Orange County officials battling conspiracy theories over vaccination, tracking

Orange County officials are battling back against anti-vaccine rhetoric and misinformation amid criticisms of a new app that some claim would invade their privacy.

The debate got heated at this week's Board of Supervisors meeting as a number of residents blasted the county for considering the app, claiming it will track them and violate their privacy. They called on the county to cancel the contract for the app, which they likened to a vaccine "passport."

They also raised questions about the vaccine itself. Some residents who spoke don't believe in masking and worry about the vaccine's long-term effects.

"How can you guys sit there and even think that you can force the people of Orange County to inject themselves with something that hasn't even been approved under emergency use only?" one woman asked at the board meeting.

"You are the problem, look at what you're pushing out into our county," another woman said.

County officials are fighting back against what they see as myths and misinformation spreading among some residents.

One supervisor sought to debunk that claim but his line of questioning is capturing attention, and some misunderstanding, on social media.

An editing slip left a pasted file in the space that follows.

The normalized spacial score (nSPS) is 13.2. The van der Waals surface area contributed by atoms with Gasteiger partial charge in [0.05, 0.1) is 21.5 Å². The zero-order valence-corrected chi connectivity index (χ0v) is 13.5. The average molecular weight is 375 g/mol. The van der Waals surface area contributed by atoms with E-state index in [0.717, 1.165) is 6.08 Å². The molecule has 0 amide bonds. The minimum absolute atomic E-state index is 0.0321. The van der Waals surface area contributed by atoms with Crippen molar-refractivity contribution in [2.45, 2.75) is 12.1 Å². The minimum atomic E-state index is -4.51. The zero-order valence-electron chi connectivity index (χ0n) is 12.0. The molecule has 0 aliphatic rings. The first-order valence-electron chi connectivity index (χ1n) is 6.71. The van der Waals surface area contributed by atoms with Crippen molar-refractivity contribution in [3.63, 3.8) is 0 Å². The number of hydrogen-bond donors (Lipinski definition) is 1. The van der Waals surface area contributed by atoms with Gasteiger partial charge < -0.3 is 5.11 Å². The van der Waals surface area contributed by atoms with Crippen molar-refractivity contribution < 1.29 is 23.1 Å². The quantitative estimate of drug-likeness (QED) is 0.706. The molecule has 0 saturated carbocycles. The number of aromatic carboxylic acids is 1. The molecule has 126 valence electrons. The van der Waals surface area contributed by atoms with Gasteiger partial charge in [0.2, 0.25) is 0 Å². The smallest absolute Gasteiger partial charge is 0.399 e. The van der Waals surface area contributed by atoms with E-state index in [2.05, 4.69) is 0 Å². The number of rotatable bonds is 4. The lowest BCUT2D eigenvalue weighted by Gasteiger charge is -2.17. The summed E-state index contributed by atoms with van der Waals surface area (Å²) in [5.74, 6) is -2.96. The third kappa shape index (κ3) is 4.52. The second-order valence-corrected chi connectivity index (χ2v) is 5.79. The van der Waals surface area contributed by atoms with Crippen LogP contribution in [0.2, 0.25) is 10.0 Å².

Supervisor Donald Wagner questioned county health director Dr. Clayton Chau about the claims.

"In the vaccine, we heard about an injection of a tracking device. Is that being done anywhere? In Orange County?" Wagner asked.

Chau tried not to laugh as he answered.

"I'm sorry I just have to compose myself," he said. "There's not a vaccine with a tracking device embedded in it that I know of existing in the world. Period."


On Twitter, a video clip of Wagner was posted with the implication he was taking the conspiracy theories seriously. He replied:

"Funny. I'm working through the conspiracy theories we heard about at the meeting, debunking them with Dr. Chau, and these folks try to spin it as serious concerns. What dishonest hacks."

On Thursday, Wagner further clarified his remarks and sought again to debunk the rumors and misinformation about the vaccine.

"We hear rumors. Some of them crazier than others," he said.

"I raised those, not because they're true. but to allow Dr. Chau to assure the public that the vaccines are safe."

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